Here are some tips for wheelchair users who are planning to attend a music festival:

  • Check the weather forecast and be prepared for rain or mud.
  • Wear comfortable clothing that you don’t mind getting dirty.
  • Bring a change of clothes and shoes in case you get really muddy.
  • Ask about the festival’s accessibility features, such as accessible viewing platforms and toilets.
  • Don’t be afraid to ask for help from other festival-goers.

I hope these tips help you have a great time at your next music festival!

My Favourite Mud Story

But my favourite mud story doesn’t involve me directly – a few months ago I was auditing a potential communal garden which was bordered by an open wire fence. Whilst writing some notes I noticed pre-school children playing on the other side of the fence. They’d found an interesting puddle, and were absorbed with buckets and spades. The boys started conversation – why are you in that chair? do your legs work? my Grans got one of them. How fast will it go? The usual. Whilst answering as well as I could I noticed a little girl sitting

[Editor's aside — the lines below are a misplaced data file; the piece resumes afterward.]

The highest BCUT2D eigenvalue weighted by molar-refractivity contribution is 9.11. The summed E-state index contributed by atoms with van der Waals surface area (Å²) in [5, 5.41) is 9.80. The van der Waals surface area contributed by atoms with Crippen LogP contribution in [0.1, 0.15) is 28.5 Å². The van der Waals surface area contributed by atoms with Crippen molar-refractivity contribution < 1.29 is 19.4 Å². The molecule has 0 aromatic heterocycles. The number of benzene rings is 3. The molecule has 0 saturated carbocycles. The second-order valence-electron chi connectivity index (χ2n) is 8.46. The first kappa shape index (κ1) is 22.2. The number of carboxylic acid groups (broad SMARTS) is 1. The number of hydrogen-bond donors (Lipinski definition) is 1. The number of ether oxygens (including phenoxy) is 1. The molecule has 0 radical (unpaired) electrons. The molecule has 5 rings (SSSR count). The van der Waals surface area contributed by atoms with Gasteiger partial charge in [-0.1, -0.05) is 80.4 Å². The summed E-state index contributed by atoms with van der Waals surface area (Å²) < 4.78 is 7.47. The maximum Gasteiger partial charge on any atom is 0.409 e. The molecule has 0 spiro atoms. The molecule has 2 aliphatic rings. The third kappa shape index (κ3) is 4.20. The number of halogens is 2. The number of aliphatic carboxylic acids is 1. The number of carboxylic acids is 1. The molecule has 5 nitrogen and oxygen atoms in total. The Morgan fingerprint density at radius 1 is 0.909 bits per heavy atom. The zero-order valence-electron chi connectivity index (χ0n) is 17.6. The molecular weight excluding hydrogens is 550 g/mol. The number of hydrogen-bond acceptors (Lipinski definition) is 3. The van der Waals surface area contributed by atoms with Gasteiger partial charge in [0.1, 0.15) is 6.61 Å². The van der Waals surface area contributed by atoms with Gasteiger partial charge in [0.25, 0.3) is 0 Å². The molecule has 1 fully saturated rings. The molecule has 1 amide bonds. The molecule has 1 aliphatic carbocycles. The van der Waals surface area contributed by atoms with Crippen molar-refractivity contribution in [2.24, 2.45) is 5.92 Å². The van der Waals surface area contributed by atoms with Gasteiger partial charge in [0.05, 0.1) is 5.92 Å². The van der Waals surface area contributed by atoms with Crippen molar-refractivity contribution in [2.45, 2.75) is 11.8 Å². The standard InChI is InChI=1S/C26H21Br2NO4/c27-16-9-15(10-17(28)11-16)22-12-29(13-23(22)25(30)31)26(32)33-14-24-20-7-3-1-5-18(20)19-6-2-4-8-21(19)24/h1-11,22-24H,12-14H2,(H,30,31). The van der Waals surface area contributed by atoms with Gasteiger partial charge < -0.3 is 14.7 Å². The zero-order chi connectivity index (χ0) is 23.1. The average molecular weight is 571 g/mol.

in the puddle and using a spade to pour the (very) muddy water down her outstretched arms and onto her (very) white dress! Whilst driving home I couldn’t rid my mind of the image of the loving parents coming to pick up their beloved child in her (once) white dress!

Until next time,


Chris the mudlark

Do Something Different in Yorkshire

Do Something Different Survey Results

Time flies when the sun is out!  Back in June we launched the ‘Do Something Different’ project which is setting up a web based resource aimed at families with children and young people with a wide range of disabilities, plus disabled people and their carers/Personal Assistants.   The resource will feature a selection of venues, attractions, parks, walks, short breaks and will be for anyone who is looking for suggestions on interesting and varied days out in the Yorkshire and Humber area.

To do this we asked you to fill in our survey or comment on our face book groups ‘Visits Unlimited’ and ‘Visits Unlimited Days out in Yorkshire’.

Do Something Different Survey Summary

The results were really encouraging, over 60 people entered the survey and over 40 different places were suggested.  It was lovely to see the wide range of venues and activities that people visit, and we hope that this will help encourage others to try and do something different!

The places listed in the survey were numerous here are some you know and hopefully a few new ideas:  Eureka; Flamingo Land; The Yorkshire Wild Life Park; Castle Howard; The Yorkshire Sculpture Park; The seaside; The South Yorkshire Aircraft Museum; The Cow and Calf; Ponderosa Farm.